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Old 06-30-2014, 07:25 AM
Location: Powell, Oh
1,846 posts, read 4,371,023 times
Reputation: 1074


Originally Posted by wren99 View Post
This is an outstanding reply. I like your idea of shipping the car instead of driving it. One of my friends mentioned this to me as well. I have never heard of car shipping companies. Do you have any recommendations that I can call for a quote? I can get a one way plane ticket no problem. Once there, someone can pick me up. Then my car arrives without all that extra mileage on it. Love this idea!

I have been selling lots of things on craigslist and ebay and will take some furniture with me and the rest I will either sell, give to friends, or donate. I am getting a PODS quote tomorrow and then an ABF U-Pack door to door quote as well. I will post the results when I get them so others might benefit from the info.

I am happy to know that Ft Myers is a nice area.
One word of advice regarding Ft Myers....either have a job lined up or a steady income stream (retirement, trust fund, etc). Jobs aren't plentiful there. That's why I don't live there. Although I'm debating buying a condo for vacation use.

What kind of car do you have?

Look into uship.com it works like a reverse auction. You tell them what you want to ship and the shippers vid against each other driving the price down.

There are a lot of car hauling companies. I'm not sure of any companies in your area. I suggest calling a few local used car dealers. They typically buy cars at auction and use those services to deliver cars. They may have a recommendation for you
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Old 06-30-2014, 05:00 PM
Location: Powell, Oh
1,846 posts, read 4,371,023 times
Reputation: 1074
Best of luck to you. Have you considered renting a trailer or tow dolly? Since you're going to be driving a truck anyway, it wouldn't take much more effort to tow your car behind
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Old 07-26-2014, 07:13 PM
Location: Northern Louisiana
17 posts, read 29,931 times
Reputation: 16
Default That's only for people that move because of a job

Originally Posted by Moth View Post
Since you are moving more than 50 miles, you can deduct the moving expenses on your taxes. Of course, save all receipts for boxes, padding, movers, etc.
That's only for people that have to move because of their job and self-employed people who believe they can do better in the new city. This would not apply to first time workers and retirees and such. Get an income tax instruction book.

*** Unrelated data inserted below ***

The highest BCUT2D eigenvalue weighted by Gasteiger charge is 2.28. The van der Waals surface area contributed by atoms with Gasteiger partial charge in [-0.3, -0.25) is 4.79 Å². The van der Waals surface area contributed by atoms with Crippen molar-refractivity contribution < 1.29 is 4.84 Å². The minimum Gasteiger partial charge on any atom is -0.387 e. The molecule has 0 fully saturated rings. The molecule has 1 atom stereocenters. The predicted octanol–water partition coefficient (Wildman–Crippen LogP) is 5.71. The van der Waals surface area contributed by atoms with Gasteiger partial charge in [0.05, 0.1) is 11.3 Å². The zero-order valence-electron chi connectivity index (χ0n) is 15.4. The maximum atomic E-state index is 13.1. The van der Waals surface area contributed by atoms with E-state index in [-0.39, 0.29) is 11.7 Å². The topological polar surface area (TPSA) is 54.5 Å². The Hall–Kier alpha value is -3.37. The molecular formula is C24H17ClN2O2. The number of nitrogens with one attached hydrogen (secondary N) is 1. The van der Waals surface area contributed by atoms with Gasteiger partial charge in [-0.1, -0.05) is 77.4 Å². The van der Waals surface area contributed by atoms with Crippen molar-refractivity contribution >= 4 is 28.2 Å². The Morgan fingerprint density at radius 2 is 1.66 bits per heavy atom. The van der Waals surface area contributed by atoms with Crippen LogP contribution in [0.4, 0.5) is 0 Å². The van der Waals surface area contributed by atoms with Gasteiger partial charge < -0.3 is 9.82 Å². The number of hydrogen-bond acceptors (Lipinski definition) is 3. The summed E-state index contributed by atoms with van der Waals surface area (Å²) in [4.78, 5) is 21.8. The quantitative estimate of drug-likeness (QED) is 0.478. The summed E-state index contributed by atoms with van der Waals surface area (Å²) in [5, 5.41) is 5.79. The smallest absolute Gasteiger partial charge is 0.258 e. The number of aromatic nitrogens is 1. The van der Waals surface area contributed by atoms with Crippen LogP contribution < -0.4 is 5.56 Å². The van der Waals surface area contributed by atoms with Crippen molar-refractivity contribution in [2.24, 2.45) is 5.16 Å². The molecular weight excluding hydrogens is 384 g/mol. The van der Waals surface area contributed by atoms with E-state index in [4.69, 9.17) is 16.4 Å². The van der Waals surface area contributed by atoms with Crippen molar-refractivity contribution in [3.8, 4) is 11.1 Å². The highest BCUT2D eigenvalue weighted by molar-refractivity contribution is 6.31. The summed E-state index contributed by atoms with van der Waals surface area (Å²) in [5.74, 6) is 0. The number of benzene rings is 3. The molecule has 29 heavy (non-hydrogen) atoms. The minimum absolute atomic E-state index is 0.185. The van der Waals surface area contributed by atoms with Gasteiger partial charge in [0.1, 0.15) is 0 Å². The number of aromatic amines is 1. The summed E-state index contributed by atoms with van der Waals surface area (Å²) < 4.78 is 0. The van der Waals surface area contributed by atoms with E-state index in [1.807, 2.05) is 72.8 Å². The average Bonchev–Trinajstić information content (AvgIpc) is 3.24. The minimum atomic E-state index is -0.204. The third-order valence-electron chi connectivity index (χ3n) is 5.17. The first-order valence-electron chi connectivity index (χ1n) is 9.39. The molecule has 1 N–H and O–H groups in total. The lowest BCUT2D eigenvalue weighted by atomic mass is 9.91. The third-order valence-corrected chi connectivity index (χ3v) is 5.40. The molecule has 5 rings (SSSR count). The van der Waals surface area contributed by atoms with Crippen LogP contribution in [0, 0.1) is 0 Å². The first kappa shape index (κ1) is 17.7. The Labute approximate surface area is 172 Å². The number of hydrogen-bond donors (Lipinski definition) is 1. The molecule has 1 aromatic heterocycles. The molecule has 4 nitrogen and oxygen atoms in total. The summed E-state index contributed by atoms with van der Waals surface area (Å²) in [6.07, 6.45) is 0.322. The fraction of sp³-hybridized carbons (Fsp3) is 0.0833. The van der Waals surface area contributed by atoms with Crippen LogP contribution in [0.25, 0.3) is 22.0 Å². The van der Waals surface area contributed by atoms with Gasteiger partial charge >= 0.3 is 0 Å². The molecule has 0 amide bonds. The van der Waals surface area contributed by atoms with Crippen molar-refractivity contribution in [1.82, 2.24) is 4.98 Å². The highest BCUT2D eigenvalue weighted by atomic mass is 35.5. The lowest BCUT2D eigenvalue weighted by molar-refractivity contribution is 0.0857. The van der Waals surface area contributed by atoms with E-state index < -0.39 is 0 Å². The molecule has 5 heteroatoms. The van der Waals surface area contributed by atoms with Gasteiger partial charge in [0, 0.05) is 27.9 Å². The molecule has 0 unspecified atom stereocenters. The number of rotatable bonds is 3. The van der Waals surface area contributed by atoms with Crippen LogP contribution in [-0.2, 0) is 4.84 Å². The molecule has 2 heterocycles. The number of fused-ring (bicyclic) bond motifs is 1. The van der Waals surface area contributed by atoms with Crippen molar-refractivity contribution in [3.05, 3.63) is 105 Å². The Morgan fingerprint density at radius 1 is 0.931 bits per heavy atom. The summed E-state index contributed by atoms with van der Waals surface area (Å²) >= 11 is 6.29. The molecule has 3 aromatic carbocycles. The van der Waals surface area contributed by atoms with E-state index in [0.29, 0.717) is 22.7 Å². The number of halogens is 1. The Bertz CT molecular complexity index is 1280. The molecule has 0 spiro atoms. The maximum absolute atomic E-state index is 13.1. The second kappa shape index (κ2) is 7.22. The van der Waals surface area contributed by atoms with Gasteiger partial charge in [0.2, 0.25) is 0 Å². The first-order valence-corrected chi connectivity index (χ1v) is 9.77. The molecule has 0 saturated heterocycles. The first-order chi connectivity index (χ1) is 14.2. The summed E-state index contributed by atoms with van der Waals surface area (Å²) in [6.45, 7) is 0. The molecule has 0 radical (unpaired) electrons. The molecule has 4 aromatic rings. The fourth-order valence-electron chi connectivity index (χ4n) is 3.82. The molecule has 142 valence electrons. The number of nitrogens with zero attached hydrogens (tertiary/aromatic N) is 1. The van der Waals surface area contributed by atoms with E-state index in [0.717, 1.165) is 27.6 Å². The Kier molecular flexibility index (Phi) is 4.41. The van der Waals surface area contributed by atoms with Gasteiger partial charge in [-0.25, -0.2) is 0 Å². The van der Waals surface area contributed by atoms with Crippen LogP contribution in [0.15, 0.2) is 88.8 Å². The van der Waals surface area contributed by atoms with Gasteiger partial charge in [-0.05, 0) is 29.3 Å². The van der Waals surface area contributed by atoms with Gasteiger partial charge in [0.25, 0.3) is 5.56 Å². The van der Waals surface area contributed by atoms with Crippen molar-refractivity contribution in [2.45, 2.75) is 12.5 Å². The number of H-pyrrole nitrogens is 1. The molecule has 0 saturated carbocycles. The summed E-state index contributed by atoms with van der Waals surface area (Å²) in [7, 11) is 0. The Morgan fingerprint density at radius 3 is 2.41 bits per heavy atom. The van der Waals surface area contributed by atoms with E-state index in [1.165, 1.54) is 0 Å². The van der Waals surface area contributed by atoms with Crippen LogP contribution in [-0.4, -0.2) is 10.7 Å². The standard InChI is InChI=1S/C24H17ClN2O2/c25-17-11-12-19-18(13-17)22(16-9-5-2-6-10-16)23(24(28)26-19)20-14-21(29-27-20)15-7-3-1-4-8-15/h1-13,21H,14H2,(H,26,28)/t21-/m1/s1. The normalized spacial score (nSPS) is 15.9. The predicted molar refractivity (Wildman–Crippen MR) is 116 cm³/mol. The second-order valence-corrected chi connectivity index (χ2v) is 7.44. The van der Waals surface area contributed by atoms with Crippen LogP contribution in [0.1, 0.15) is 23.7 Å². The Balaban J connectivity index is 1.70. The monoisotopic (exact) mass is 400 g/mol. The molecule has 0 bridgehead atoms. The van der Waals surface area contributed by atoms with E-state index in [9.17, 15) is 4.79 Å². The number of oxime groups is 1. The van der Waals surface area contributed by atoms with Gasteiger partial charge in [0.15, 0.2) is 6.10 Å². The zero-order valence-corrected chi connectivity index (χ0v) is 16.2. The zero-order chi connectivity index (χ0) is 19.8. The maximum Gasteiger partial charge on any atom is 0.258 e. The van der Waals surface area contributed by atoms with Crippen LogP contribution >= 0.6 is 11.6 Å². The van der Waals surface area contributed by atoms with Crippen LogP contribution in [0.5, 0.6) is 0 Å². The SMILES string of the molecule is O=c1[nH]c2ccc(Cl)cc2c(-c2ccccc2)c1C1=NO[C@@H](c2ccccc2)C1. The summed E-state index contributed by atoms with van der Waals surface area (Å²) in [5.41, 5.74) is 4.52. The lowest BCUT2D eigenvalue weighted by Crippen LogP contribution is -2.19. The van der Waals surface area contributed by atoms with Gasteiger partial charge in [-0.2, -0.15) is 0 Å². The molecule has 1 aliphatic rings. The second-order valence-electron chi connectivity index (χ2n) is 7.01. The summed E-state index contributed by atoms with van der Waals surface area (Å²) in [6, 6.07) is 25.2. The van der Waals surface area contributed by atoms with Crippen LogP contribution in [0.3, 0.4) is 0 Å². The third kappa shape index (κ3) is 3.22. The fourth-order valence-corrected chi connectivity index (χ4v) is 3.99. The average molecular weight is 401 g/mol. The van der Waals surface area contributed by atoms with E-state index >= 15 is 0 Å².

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Old 07-27-2014, 03:06 PM
Location: Texas
2,733 posts, read 1,845,879 times
Reputation: 8876
As a retired master mover I would recommend selling all your old stuff and buying new or in some cases better used items from craigslist. Only if your company pays 100% should you move everything including cars.

Packing and unpacking by a professional moving company can cost as much as the move itself. You get charged for the box plus the packing.

Most companies will ask you to buy additional insurance, if not you are only insured for 60 cents per pound. This in most cases in enough.

Understand that the shiny big moving truck parked in front of your house does not belong to the moving company, it belongs to the driver. All major moving companies have owner/operators contracted with them. It is the driver’s responsibility to ensure timely, courteous, professional and safe move of your possessions.

The driver pays for all expenses associated with your move. His insurance, taxes, fuel, labor charges at residence and destination and any claim if damage should occur. He will charge you extra if you move to an area that is impossible to reach with an 18-wheeler and a shuttle vehicle must be used. If you live upstairs in an apartment or have a large piano.

Your move may be expensive, however the owner/operator only receives a percentage after, the company (Allied, N. American, United) get their share. Next, the booking agent and destination agent get a large percentage; the sales person gets a percentage. Out of the remainder, the driver who incurs all the expenses gets his percentage of an already highly discounted move.
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